Week 16 Newsletter
Week 17 has come! Can you believe it?!? It’s like we’ve been through nearly a whole season of vegetable ups and downs, greens and reds, sweets and spicys, advantages and challenges. And there’s still more out there waiting for us! How exciting is that?!?
Even though we seem to be in an unseasonable heat wave – to act in complement to our unseasonable polar vortices in July – fall vegetables are coming on strong enough to feed all five hundred of yous. There’s also some totally sweet hangers-on from summertime: green beans and sweet corn, peppers, melon, and a tomato on the Family Share. They’re all posers trying to be on the shares like the cool kids. Peppers are all, “Hey man, what’s up? I’m totally supposed to be here,” while coolly flipping the hair out their face. To be fair, September doesn’t usually discriminate. September’s not a mean girl. September is inclusive. September still hangs on to warm temps and what we think of as summer fixings. It’s October you’ve got to watch out for. October is a thief of summer dreams.
The most seasonal item that September and October bring us is of course the amazingly nutritious and delicious winter squash. In fact, for weeks it’s almost all I’ve been talking about. But this week we have a pie pumpkin. Which you can just stick on your shelf and call a Halloween decoration, or else you can make some pumpkin soup and serve it up right inside the shell. Now that is something special. You can also roast its seeds with a little salt and munch on those. They’re a heart-healthy snack fit for watching television at the end of long days or crunching on during rush hour, holding in all your road rage.
The other orange thing we’ve been seeing a lot of is sweet potatoes. They’re kinda skinny and awkward and maybe you’re not quite sure what to do with them. Boy howdy do I have a couple of guaranteed crowd-pleasers for you! First off is the simplest: the classic sweet potato fry. Back when sweet potato fries first started making appearances in freezer sections and on restaurant menus, I gave them a try as a healthier alternative to the standard russet potato fare. I was sorely disappointed. They were mushy or else heavily coated in some weird nonsense. I decided regular French fries were just fine. Then, during a visit, my littlest sister told me what to do with all the City Fresh sweet potatoes I’d accumulated.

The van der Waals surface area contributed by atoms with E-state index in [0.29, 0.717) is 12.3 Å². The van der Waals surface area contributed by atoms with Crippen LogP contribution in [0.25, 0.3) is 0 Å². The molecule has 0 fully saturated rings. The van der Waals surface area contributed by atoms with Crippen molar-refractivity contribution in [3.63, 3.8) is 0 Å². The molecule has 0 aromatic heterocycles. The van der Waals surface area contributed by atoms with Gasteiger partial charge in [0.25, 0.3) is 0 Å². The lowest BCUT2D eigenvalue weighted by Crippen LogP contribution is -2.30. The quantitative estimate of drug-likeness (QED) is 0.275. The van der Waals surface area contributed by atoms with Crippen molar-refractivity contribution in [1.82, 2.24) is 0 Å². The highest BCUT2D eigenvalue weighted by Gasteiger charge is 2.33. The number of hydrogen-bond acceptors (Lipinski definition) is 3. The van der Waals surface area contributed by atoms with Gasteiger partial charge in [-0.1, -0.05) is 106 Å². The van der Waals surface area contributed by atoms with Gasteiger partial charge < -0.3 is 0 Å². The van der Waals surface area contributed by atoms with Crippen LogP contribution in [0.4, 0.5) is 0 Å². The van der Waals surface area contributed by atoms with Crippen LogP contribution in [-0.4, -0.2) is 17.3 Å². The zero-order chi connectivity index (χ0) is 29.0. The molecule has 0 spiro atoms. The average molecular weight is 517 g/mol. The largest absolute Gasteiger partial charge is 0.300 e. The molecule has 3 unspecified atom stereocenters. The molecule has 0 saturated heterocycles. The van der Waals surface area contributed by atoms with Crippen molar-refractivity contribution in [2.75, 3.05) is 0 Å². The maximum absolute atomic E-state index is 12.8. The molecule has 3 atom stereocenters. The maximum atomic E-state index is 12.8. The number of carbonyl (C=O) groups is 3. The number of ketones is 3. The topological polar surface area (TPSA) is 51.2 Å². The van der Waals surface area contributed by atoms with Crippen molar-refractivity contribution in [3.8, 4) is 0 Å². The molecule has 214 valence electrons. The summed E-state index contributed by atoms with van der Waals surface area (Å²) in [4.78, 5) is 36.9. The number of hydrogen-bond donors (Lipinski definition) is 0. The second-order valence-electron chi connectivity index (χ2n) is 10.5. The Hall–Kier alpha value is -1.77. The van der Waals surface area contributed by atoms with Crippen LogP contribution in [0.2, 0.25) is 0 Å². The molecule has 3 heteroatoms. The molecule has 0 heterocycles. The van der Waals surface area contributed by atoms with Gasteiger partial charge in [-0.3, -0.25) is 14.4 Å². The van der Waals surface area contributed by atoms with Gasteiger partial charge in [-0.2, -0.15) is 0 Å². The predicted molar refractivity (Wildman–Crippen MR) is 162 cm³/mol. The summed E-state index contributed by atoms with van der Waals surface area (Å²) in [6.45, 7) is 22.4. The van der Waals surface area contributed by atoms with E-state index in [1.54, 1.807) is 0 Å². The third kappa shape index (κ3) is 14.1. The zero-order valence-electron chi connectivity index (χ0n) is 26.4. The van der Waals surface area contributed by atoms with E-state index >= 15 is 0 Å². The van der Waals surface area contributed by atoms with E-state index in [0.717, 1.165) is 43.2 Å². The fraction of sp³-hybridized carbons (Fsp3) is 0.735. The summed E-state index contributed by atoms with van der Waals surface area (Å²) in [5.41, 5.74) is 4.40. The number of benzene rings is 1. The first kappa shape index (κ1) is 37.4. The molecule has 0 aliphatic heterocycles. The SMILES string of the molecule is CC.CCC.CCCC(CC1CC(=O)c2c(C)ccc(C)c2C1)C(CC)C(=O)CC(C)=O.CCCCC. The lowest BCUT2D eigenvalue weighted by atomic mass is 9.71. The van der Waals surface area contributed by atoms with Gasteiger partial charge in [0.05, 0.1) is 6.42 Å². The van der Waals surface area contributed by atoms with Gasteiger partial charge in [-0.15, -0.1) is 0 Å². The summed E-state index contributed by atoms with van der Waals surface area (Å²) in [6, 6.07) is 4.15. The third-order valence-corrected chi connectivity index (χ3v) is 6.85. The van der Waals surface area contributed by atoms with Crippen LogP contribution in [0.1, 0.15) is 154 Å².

First, you scrub then chop them into fry shapes – this is the hardest part. Chopping vegetables can be time consuming. Invest in a good knife. Next, get out a cookie sheet and lay all your fries on there. Then coat them lightly with some olive oil. Using your hands to evenly spread it works best. Now here’s where the real trick comes in – sprinkle the fries with sea salt and dried rosemary. The rosemary is the key ingredient. It transforms sad mushy fry imposters into something wholly different and amazing. Bake at 350˚ for 20 minutes or so (it’s not really a recipe, so I don’t know – it depends on your crunchiness preference). Enjoy!
Come to think of it, my littlest sister is actually some kind of genius. I forgot, but this second recipe is hers too. I don’t know where she came up with all of this, but has she got the sweet potato recipe hook-up! So the other thing you do is take:
2 tablespoons of coconut oil
Heat this in a skillet on medium. Add:
Some sweet potatoes peeled and cut small
Minced garlic (to taste)
Heat for a few minutes, stirring, until beginning to soften. Add:
Some cooked black beans – you can do, like a half cup to a cup of dried and cook your own, or use a can of pre-cooked, either way is fine
When everything is softened and heated through, smoosh it all together and serve in a tortilla (corn or flour, whatever your preference) with some pepper jack or cheddar cheese. I prefer to put the black bean and sweet potato mix in with cheese between two flour tortillas to make quesadillas. My whole family adores this recipe. Primarily because it tastes really good.
Check out what else we have for you this week! As always, share contents are subject to change day-to-day, stop-to-stop*.
Broccoli or Cabbage
Broccoli or Cabbage
Patty Pan Squash
Peace and veggies,
Anna Kiss Mauser-Martinez
*Q: Why do the share contents change, anyway?
A: Because we serve so many shareholders, as it turns out, our farmers don’t always have enough of each vegetable fresh enough to make up the complete shares all week. They will generally have a lot of some things though, so we are able to parse together a comparable item (or comparably priced item) on shares at different stops. Similarly, sometimes the list you get may be missing an item at the stop because of availability issues affected by weather and pricing. The opposite is also true: sometimes we can get an extra item or two because of leftover room in the budget or an abundant harvest. Because we are so low-tech (and low cost), we cannot usually predict these changes prior to delivery.